Business students frustrated with shuttle reliability, parking insufficiencies


Alexandria Leland

The Clark City Center is located in the heart of downtown Utica where business students take classes at the Brvenik Center for Business.

Mickale Thompson, News Editor

Bailey Lagoe, a business management student, was on her way back from class at the Robert Brvenik Center for Business  for Business located in downtown Utica last semester when she and another student were stopped by courthouse security officers because someone had hit their car parked in the courthouse visitor parking lot.

After being escorted into the Utica Federal Courthouse behind the Clark City Center the officers realized that Bailey and the student weren’t permitted to be parked in the courthouse parking lot.

“We had to wait in the lobby while the officer decided whether to write a ticket or not to the lady who hit us or to us for being parked in a parking lot we weren’t supposed to,” Bailey said. “However no one got a ticket [but] I felt frustrated because it took him a very long time to write up the incident report”

On Feb. 10, the School of Business and Justice Studies sent out a campus-wide email informing students that the Oneida County Executive’s Office has notified the school that business students and some suspected faculty have been parking in the courthouse visitor lot.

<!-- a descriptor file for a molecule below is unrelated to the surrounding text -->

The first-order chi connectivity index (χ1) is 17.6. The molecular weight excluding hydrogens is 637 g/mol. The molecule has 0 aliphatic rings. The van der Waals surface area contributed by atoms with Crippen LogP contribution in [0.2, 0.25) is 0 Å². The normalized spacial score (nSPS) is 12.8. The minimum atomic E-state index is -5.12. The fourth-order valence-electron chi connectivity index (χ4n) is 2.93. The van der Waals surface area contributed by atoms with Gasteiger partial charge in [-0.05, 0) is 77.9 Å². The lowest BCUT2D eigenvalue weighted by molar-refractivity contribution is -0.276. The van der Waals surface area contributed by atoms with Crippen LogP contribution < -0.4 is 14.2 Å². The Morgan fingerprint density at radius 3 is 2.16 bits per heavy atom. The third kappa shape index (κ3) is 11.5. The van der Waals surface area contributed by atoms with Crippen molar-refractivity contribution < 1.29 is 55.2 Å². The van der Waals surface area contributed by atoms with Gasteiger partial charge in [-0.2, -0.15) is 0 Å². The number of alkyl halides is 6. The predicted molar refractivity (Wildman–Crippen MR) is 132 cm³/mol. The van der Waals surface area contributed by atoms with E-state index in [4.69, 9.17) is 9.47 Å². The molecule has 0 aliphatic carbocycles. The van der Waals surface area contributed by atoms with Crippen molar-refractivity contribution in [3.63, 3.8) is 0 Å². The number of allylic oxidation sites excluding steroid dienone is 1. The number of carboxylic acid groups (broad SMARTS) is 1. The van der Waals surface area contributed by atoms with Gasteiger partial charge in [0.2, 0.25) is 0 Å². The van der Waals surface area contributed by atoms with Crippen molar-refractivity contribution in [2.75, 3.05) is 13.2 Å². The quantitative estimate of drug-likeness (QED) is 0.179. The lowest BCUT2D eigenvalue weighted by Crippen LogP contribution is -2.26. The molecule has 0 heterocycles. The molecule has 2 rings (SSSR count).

The email made it clear that the parking lot is for people doing business in the courthouse and not a public parking lot and that there are no designated student parking spots near the business center. The County Executive’s office has issued that it plans to start towing vehicles that are not supposed to be parked there. 

“We had gotten that contact as a courtesy heads up from the County Executive’s Office and that’s what prompted us to let people know,” Dean of Business and  Justice Studies Stephanie Nesbitt said. “They had taken steps to post signs several weeks ago to say that the parking was for courthouse business only and that it didn’t seem to be curbing the problem. The parking downtown is pretty limited and they had to be sure that when people are going in to do courthouse business that [they] actually can find a place to park.” 

The bus shuttle is scheduled to run in 15-minute periods for arrival and drop-off to and from the business center. Increasingly students have resorted to driving downtown for class because some say the shuttle has proven to not be the most consistent form of transportation. 

Emily Dygert, a business management major, is one of the students who stopped taking the shuttle bus and opted to drive instead. She said at times the shuttle was late and inconvenient for her because she had to drive to campus to take the bus as a commuter student. 

“It didn’t make sense for me to drive to campus and then get on the bus,” Dygert said. “It actually takes me less time to get to the downtown campus than it does to get to the main campus.”

Damian Bruce, a sports management student, said the shuttle is a great resource for students but its reliability is another question. Bruce said at times he was always late for class or would have to wait long periods for the shuttle after class.